In the weeks that followed, when either of the others was present River Sprite did his best to look at Purr without giving anything away, but he found it hard to imagine that they hadn’t figured it out yet.  Hiding his feelings was one of the many talents he did not have.  Lying in bed with Purr after making love, he’d ask from time to time if they were still determined to move away, and Purr would kiss his finger and place it on River Sprite’s mouth just as he had the first time and say, “We’re looking for a place.  There’s no way we can stay here any longer than we have to.”

The four of them were sitting outside one afternoon during the second week of September when Chapati asked out of nowhere, “Is there anything going on between you two?”

“What do you think?” Purr answered.

Broken Lash gave them a knowing look.  “Chapati’s not as dumb as he makes out.  He just can’t deal with uncertainty.”

“I know,” said Purr.

“Well… ?” Chapati insisted.

By way of answer Purr turned to River Sprite and said, “The weekend after this coming one is the annual gathering of our chapter of the Radical Faeries.  Will you come with us?  I want you to share my tent.”

“But I’m not a member,” River Sprite protested.

“It doesn’t matter.  We can bring a guest.  Besides, with a name like yours everyone will think you’re a member of a different group, which in a sense you are.  Our sub-group.”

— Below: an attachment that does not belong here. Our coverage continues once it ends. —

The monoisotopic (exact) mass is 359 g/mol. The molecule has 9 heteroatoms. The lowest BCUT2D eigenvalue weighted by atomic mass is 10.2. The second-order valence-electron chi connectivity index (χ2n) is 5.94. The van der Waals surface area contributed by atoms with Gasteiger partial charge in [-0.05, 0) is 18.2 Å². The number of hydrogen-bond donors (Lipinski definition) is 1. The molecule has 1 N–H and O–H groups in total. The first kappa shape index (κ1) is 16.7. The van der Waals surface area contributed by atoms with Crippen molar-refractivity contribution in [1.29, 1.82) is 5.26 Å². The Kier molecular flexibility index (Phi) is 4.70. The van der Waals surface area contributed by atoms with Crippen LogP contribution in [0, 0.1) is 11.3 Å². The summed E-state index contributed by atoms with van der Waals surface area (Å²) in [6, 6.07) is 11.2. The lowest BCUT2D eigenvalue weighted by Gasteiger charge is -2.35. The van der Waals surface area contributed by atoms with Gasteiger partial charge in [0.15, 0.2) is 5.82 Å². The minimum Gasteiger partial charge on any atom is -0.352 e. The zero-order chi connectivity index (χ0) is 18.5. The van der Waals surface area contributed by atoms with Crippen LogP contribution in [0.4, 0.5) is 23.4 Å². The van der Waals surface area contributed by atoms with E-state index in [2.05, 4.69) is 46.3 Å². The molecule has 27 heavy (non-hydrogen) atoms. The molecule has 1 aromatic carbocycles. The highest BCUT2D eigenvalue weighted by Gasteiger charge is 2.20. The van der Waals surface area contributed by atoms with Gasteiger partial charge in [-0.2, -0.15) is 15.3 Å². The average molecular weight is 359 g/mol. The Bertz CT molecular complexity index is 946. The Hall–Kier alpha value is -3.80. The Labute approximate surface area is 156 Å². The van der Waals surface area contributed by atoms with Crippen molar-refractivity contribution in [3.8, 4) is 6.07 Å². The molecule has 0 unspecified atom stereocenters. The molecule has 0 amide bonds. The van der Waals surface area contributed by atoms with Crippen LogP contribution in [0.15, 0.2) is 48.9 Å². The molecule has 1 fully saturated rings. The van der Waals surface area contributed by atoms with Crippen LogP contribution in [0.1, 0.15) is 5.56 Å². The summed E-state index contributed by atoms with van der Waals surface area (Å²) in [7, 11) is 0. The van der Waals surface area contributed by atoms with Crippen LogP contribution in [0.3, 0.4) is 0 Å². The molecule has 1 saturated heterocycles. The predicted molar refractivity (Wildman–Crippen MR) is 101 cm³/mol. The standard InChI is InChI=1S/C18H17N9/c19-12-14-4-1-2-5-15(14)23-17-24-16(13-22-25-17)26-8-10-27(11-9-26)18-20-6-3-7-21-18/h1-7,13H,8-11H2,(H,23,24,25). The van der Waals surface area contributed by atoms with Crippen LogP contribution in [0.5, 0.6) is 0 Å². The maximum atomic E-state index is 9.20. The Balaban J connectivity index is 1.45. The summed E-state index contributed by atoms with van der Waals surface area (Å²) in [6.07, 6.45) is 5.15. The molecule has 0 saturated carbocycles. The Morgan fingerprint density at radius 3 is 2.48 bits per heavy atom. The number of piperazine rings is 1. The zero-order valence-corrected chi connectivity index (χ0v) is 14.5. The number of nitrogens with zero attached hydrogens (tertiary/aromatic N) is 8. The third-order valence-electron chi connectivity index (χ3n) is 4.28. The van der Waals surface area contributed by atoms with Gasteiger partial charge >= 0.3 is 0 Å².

“What about Rainwater?” Broken Lash pointed out.  “We promised him a ride, remember?  His step-daughter needs to use his car that weekend.”

“Oh, we’ll all squeeze in somehow,” Purr assured him.  “C’mon, River Sprite.  Will you?  Will you?”

How could he refuse?  Purr was his sweetheart; he couldn’t deny him anything.

“It’ll be a tight squeeze,” sighed Chapati.

It was a very tight squeeze.  Rainwater was a chubby little man in his middle fifties, of the same height as Broken Lash, but much rounder, with a fresh-scrubbed pink face and completely bald except for a fringe of gray hair over his ears.

River Sprite had expected someone a lot younger, but there were a few other things about Rainwater he hadn’t expected.  “Mr. del Prado!” he gasped.

“Rainwater,” the little round man said firmly.  “So this is the famous River Sprite!  What a surprise!”

“Look at him!  He’s blushing again!” said Chapati, smiling wickedly.

Purr nuzzled his boyfriend’s neck.  “I love it when you blush,” he cooed.  “So you two know each other then?  Out with it!  Don’t keep me in suspense; it’s killing me.  Out with it, before I get jealous.”

“Go ahead, tell them,” Rainwater said.

“He’s my boss,” River Sprite stammered.

“In another venue,” Rainwater corrected him.  “We’re all brother fairies here.  Lucky Purr!  Lucky you!”